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Simon Mraz's collection and one-evening shows of young Russian artists

Simon Mraz at his office with a painting by Alexander Vilkin and Victoria Begalskaya. Photo by Ekaterina Wagner

An art historian, curator and director of the Austrian Cultural Forum in Moscow, Simon Mraz was so taken by Russian art that he turned his flat into a space for one-night pop-up exhibitions of local young talents.

The most impressive feature that one notices upon entering Simon Mraz’s flat is a breathtaking view of the Kremlin. The second is a chandelier made of broken lightbulbs. As an employee of the Austrian Embassy, Mraz is responsible for cultural relationships between the two countries, and he does not hesitate to bring his work home. The curious artifact on his living room ceiling is a remnant from one of his first home exhibitions, aptly titled “Facing the Kremlin. Nice Perspective.” Curated by famous Austrian artist and curator Peter Weibel and included as a special project of the 2011 Moscow Biennale, it featured artworks created by his compatriots.

The chandelier, assembled on-site by artist Eva Chytelik, proved impossible to remove. Mraz eventually bought it, promising her that it would remain in the flat as long as he stays there himself — which might mean, in his words, “hopefully still a bit of time.” Having studied history of art at university in Vienna and the Sorbonne, Mraz began his career at the old and respected Dorotheum auction house in Vienna, where he helped to create a Russian department. He came to Russia, a country that had fascinated him since his youth, in 2009 on a 10-month contract. Somehow, 10 months stretched into 10 years. “I came here with the mission to bring Austrian artists to Russia,” Simon reminisces. “It was a new challenge for me because before that, I was only working with artists having been dead for a long time.” Having settled in Moscow in a huge, grim-looking residential building opposite the Kremlin, constructed in the 1930s for the Soviet elite and known as the “House on the Embankment,” he began to explore the local art scene. He took every chance to attend exhibition openings in order to get to know artists and visit their studios.

The first ones he happened to meet were the Conceptual artist couple of Igor Makarevich and Yelena Yelagina. “I hardly understood anything because I did not speak Russian at the time,” he confesses. “But I still remember how nice and friendly they were to me.” Mraz started off by organizing group exhibitions where Austrian and Russian artists participated on equal footing. Some of them opened in major museums, such as the Moscow Museum of Modern Art or the Schusev Museum of Architecture, but the ones he is most proud of were staged in godforsaken places where hardly any art critics dared to tread. In 2013, he curated a show, together with Stella Rollig (then-director of the Lentos Kunstmuseum in Linz, Austria), called “Lenin: The Icebreaker” on a real icebreaker named after Lenin, which was docked at the northern Russian Navy port of Murmansk. (The exhibition travelled to the Lentos Kunstmuseum the following year.)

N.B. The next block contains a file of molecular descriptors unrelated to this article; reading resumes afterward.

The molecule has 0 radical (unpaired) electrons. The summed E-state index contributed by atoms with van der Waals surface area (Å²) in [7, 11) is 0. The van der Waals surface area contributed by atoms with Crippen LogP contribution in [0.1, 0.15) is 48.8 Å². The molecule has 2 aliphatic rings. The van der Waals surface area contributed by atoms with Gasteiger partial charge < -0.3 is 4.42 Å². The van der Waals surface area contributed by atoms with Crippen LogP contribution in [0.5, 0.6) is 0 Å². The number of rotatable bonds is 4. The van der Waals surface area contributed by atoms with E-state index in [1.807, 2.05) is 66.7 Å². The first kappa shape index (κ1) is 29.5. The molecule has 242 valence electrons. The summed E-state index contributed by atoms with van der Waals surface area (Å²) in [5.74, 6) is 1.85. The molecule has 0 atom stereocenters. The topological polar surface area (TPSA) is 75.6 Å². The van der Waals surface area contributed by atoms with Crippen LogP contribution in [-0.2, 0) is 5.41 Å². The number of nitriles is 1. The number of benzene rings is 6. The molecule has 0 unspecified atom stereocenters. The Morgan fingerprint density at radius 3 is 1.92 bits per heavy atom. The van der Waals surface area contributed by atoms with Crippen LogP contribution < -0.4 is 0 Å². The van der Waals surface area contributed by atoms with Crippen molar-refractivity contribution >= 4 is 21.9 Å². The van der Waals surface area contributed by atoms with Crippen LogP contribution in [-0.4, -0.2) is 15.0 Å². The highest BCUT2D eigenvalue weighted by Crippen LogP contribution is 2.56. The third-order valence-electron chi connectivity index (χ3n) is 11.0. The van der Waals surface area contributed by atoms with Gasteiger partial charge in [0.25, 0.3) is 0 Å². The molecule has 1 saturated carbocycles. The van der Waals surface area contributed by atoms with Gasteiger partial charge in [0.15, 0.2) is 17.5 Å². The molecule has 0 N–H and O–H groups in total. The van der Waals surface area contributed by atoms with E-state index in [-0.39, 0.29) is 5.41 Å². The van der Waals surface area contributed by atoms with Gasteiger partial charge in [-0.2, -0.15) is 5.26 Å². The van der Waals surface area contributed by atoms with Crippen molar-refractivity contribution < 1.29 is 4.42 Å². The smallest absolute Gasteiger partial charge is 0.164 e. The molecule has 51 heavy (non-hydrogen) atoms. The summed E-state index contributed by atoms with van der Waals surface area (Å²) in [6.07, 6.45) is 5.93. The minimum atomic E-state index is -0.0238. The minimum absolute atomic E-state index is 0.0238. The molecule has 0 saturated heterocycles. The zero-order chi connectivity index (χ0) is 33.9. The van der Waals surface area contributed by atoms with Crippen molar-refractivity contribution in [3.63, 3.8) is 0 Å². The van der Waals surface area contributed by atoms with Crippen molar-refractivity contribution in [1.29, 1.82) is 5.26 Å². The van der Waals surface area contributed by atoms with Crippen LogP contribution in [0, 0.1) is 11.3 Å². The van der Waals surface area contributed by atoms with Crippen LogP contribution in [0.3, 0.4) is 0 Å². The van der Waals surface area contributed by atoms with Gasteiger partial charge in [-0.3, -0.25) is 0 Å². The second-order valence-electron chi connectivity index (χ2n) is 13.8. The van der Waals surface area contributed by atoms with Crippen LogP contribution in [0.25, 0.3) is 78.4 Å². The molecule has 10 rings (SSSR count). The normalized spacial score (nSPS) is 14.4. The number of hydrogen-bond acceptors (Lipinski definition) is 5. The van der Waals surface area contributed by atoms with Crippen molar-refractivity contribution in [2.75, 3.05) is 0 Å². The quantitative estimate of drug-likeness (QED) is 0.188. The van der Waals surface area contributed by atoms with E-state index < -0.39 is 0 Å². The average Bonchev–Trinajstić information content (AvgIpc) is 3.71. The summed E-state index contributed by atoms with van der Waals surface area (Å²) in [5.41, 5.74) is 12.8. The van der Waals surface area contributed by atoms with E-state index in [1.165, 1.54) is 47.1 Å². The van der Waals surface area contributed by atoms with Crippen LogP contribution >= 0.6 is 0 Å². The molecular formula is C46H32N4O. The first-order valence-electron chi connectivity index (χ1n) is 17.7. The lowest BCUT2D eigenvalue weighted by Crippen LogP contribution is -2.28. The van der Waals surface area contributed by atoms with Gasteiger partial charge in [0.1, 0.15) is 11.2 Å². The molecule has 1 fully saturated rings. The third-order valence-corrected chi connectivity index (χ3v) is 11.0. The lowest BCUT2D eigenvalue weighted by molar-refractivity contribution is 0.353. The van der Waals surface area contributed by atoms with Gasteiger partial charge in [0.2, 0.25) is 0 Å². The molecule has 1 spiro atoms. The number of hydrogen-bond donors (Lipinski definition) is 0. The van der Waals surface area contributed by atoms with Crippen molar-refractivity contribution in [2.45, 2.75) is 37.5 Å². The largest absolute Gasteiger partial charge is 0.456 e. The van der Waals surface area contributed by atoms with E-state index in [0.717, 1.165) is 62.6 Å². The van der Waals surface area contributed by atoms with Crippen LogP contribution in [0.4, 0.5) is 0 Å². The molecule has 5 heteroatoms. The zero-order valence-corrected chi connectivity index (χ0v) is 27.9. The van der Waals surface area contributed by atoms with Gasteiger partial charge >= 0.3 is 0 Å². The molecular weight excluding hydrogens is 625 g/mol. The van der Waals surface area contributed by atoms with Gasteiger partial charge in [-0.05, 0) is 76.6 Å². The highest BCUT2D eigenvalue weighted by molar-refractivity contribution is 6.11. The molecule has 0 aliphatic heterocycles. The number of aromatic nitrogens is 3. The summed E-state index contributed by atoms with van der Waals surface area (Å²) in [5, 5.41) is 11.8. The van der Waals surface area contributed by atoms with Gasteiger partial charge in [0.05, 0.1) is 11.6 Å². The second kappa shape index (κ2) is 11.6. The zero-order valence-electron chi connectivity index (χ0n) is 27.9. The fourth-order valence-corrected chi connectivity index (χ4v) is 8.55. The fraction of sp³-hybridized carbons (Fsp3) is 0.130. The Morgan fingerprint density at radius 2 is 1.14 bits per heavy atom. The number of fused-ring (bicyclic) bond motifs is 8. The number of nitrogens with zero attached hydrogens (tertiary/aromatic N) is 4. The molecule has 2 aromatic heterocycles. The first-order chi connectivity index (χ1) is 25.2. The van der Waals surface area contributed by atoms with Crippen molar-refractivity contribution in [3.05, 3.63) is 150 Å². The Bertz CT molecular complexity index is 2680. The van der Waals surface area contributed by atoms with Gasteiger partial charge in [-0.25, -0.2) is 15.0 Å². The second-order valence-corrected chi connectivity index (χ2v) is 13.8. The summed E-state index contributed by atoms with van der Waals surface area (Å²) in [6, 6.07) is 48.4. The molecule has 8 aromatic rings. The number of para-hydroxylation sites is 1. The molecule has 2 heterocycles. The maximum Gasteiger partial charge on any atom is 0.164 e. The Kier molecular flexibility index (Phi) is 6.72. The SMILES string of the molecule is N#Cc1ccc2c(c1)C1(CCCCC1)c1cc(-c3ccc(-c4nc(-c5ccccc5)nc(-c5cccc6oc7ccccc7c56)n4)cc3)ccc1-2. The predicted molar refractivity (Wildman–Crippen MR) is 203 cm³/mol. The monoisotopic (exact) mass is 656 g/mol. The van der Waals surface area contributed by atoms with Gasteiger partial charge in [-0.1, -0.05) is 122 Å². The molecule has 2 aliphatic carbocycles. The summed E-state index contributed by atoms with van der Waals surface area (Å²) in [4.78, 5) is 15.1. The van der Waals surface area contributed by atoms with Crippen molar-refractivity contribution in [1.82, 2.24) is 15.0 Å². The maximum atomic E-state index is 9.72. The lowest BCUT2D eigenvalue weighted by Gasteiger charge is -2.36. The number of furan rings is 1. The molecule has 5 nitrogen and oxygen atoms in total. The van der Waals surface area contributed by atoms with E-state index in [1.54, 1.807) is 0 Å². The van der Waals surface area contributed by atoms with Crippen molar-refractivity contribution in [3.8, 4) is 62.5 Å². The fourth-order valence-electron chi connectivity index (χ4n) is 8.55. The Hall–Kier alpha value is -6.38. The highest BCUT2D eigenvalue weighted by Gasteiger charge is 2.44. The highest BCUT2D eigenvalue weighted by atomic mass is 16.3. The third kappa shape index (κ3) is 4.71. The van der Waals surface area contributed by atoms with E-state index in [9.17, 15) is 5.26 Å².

In 2016, another show opened in a working observatory in Nizhny Arhyz, in the Caucasus mountains. One might wonder about the purpose of showing art at a place where nobody can see it. Simon has reasons of his own and they are far from mere touristic curiosity. “Russia has a lot of places that are incredibly strong sources of inspiration,” he believes, and sees his mission as bringing artists there. According to Mraz, the world cannot be described only in terms of statistics or geography. “The reality is bigger than that. Art is a very appropriate medium to face reality.” Indeed, it is probably easier for an artist or a foreigner to find inspiration in the realities of Russian provincial life, which locals are more likely to find depressing.